This goes hand to hand with the findings from the classroom observations: they clearly indicate that the teaching approach and content in classrooms of Ashaiman (Accra) and Mukuru (Nairobi) are focused on literacy and numeracy and closely mimicked after traditional primary school settings. Most of classroom time in Ashaiman and Mukuru is spent with desks and rows facing front, focusing on literacy and numeracy lessons. Children spend most of the time listening to the teacher, repeating or writing.
In contrast, there is more variety in the activities observed in the classrooms of Soweto (Johannesburg), where students spend most of their time sitting in small groups, and literacy and numeracy only accounted for a quarter of classroom time.
In terms of languages, English is widely used in Mukuru (Nairobi) and in Ashaiman (Accra). In both places, beyond translations of words, local languages are used by only in a minority of classrooms as a medium of instruction, and almost never as a subject. Given that English is very rarely the mother tongue in these areas, this is certainly an important finding. In Soweto (Johannesburg), while English remains the main subject language, local language is used in a large proportion of classes, most often as the medium of instruction.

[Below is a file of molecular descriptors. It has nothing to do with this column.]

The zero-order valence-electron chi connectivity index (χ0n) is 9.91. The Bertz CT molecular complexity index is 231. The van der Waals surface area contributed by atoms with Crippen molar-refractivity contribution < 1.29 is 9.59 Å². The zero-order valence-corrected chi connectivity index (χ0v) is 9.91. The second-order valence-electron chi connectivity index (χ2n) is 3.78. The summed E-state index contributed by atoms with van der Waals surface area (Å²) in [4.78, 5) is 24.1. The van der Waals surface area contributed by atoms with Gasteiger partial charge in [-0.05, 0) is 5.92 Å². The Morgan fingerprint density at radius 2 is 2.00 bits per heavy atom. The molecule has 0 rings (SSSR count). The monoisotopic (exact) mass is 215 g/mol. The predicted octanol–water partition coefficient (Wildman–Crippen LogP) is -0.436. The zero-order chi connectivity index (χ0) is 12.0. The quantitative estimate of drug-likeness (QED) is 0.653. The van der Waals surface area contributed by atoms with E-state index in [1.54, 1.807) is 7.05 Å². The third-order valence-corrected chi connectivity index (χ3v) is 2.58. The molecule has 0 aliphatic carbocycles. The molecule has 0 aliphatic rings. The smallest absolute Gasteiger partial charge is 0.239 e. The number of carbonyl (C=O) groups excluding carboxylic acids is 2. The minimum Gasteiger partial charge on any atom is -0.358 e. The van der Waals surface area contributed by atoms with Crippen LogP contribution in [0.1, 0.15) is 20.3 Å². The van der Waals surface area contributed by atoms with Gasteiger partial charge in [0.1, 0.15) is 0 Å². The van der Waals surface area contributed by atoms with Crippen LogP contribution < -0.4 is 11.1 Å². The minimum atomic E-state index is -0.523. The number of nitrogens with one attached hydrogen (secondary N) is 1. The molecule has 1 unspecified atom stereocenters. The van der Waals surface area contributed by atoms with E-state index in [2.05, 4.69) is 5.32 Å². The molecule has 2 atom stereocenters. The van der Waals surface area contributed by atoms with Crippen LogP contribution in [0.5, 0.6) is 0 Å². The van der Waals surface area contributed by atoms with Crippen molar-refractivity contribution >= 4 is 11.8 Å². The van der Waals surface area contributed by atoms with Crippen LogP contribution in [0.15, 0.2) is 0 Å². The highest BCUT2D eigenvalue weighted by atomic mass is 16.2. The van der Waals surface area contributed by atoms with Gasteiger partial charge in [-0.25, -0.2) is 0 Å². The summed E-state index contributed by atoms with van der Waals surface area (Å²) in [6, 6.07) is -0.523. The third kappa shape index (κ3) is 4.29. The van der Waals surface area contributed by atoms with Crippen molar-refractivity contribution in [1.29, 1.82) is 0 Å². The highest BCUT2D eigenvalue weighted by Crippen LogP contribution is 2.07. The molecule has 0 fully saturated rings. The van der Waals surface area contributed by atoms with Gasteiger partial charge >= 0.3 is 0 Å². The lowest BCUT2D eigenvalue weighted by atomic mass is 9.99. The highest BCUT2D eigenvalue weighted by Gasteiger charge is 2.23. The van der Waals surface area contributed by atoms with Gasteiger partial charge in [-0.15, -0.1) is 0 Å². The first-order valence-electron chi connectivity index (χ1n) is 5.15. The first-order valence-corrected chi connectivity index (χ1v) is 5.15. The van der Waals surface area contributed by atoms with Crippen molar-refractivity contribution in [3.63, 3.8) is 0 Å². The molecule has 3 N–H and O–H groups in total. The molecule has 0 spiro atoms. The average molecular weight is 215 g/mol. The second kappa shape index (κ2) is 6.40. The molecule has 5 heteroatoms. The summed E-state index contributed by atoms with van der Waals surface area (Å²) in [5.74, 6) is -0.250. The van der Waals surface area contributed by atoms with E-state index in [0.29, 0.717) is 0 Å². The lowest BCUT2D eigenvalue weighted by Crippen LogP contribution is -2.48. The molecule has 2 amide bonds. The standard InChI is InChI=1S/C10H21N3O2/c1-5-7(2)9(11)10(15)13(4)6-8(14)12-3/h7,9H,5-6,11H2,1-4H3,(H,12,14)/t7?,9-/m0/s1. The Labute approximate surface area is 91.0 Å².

The preprimary education sector is thriving in all peri-urban areas included in this study. The explosion of low-cost private schools in peri-urban areas is at least as strong at the pre-primary level as it is at the primary level. Very high proportion of children aged between 3 and 6 years old are being sent to preschools, most of which are private.
Parents are putting real value to preprimary education and are ready to spend substantial proportion of their income to send their child to preschool.
Quality of instruction, however, remains a concern. Age-appropriateness of content and pedagogical approach is often questionable. Interventions on the supply side (e.g. teacher trainings or coaching) as well as on the demand side (e.g. increasing parental awareness on internationally-recognized best practices in the sector) could be explored to ensure that all dimensions of child development are at the center of the preschool experience.
IPA is eager to identify cost-effective programs successful at improving access and quality of preschool services with both public and private sector partners. For questions on IPA’s work in the early education sector, please contact Loïc Watine (firstname.lastname@example.org).